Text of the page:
Cholinergic syndrome: common causes and symptoms
There are multiple neurotransmitters that have an effect on our body, regulating our psyche and our behavior. One of the main ones is acetylcholine , which is fundamental in the activity of the cerebral cortex and in the realization of a large number of mental and physical processes. Examples of this are attention, awareness, memory and activation of muscles.
However, an excess of this substance can be dangerous or even deadly, the set of alterations called as cholinergic syndrome .
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What is cholinergic syndrome?
The cholinergic syndrome is referred to as alterations or symptoms generated by the stimulation of the various acetylcholine receptors in the body before an excess of this substance. Intoxication occurs, usually due to the exposure or administration of external substances that generate such excess.
Among them, the overdose of certain drugs with cholinergic action such as pilocarpine (glaucoma medication also used for the treatment of dry mouth in various disorders), betanecol (for use in megacolon and vesicular problems) or medications that inhibit anticholinesterase as used to fight Alzheimer's disease (for example rivastigmine), in view of its excessive use and in excessive quantity in relation to the time in which they act on the organism.
It can also be caused by poisonings from pesticides and insecticides. We can also find cases derived from nicotine excesses or the consumption of some mushrooms concrete and fungi such as amanita muscaria.
The cholinergic syndrome is potentially fatal, necessarily requiring medical attention. The most common symptoms are exaggerated fluid secretion (saliva, tears, sweat, mucus and mucous membranes at the level of the respiratory tract ...), muscular pains and paralysis (which may include muscles that allow breathing) and cardiorespiratory disorders .
Tachycardias tend to appear initially that can evolve into bradycardia (that is, accelerations of the heart rhythm that can become delayed) and breathing difficulties (including bronchospasms that prevent the passage of air to the lungs). can end in cardiorespiratory arrest and death in case of not having assisted breathing . Vomiting, lethargy and confusion and diarrhea are also common.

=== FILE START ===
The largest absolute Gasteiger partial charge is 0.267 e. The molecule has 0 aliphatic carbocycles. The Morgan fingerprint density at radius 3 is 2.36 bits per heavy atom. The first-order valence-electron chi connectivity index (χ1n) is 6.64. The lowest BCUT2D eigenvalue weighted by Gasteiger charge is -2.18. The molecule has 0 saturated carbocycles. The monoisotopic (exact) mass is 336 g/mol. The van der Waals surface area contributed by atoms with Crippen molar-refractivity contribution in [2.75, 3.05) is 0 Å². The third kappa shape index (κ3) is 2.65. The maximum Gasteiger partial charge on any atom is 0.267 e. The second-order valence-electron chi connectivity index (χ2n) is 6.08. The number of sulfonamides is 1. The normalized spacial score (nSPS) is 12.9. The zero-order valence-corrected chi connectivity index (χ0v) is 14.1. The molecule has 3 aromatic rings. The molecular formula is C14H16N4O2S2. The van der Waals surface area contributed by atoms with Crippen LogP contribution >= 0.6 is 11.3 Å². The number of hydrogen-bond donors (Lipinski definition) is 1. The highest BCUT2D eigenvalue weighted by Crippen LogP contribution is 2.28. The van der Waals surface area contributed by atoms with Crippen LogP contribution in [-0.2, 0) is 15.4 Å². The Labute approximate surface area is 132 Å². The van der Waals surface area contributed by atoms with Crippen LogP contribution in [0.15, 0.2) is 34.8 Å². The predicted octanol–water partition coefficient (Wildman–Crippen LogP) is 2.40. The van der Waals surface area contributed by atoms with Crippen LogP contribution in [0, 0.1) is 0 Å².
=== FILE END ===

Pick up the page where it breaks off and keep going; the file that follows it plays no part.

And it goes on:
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Main symptoms depending on the activation of specific receptors
Acetylcholine has different receptors within the nervous system, including nicotinic and muscarinic receptors. In this sense, cholinergic syndrome can appear in which only one of the types of receptors is affected, or follow a process depending on the type of receptors that are activated. Usually the following sequence usually occurs.
1. Nicotinic cholinergic syndrome
This type of cholinergic syndrome is characterized by the presence of muscle pain, cramps and paralysis, tachycardia and hypertension that can be followed by bradycardia, hyperglycemia and excess calcium. The presence of mydriasis (that is, dilation of the pupil) in the first moments of acute poisoning is also very characteristic.
However, this mydriasis is only initial, because over time the sympathetic nervous system is activated to produce miosis (abnormal contraction of the pupil). Muscles are weakened and reflexes are lost.
2. Muscarinic cholinergic syndrome
In this stage of the syndrome the effect is due to excessive activation of muscarinic receptors. Myosis or contraction of the pupil appear, blurred vision, decreased heart rate or bradycardia, lacrimation, salivation (excessive salivation), incontinence, nausea and vomiting, and respiratory problems that could lead to respiratory arrest. There is also hypothermia and problems such as hypotension.
3. Central or neurological cholinergic syndrome
It is usual that in addition to the aforementioned neurological syndrome appears, consisting of the appearance of headache, irritability, hypothermia , alteration of consciousness that can reach coma, seizures, cardiorespiratory depression and even death.
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As we have indicated previously, the cholinergic syndrome requires immediate medical treatment due to its potential to cause the death of the sufferer.
The first step to follow is the stabilization of the patient in terms of keeping his heart and respiratory rate under control and, if necessary, using life support measures and even assisted breathing. The administration of oxygen is essential. In severe cases, intubation of the patient may be required, and the elimination of excess secretions by this or other routes.
Subsequently at the pharmacological level the administration of atropine is usually seen as a solution for muscarinic symptoms along with substances that reactivate or potentiate cholinesterases (the natural enzymes that degrade acetylcholine in our body) to relieve nicotinic symptoms. The use of diazepam or other tranquilizers may be required in cases in which seizures appear in order to decrease the level of activation.
- Bargull-Díaz, I.C .; Lozano, N .; Pinto, J.K. & Aristizábal, J.J. (2012). Intermediate syndrome in acute organophosphate poisoning: case report. Medicine U.P.B. 31 (1): 53-58.
- Gervilla, J .; Otal, J .; Torres, M. and Durán, J. (2007). Organophosphorus poisoning. SEMERGEN; 33: 21-3.
- Moreno, A. (2014). Main toxic syndromes and antidotes. Hospital October 12.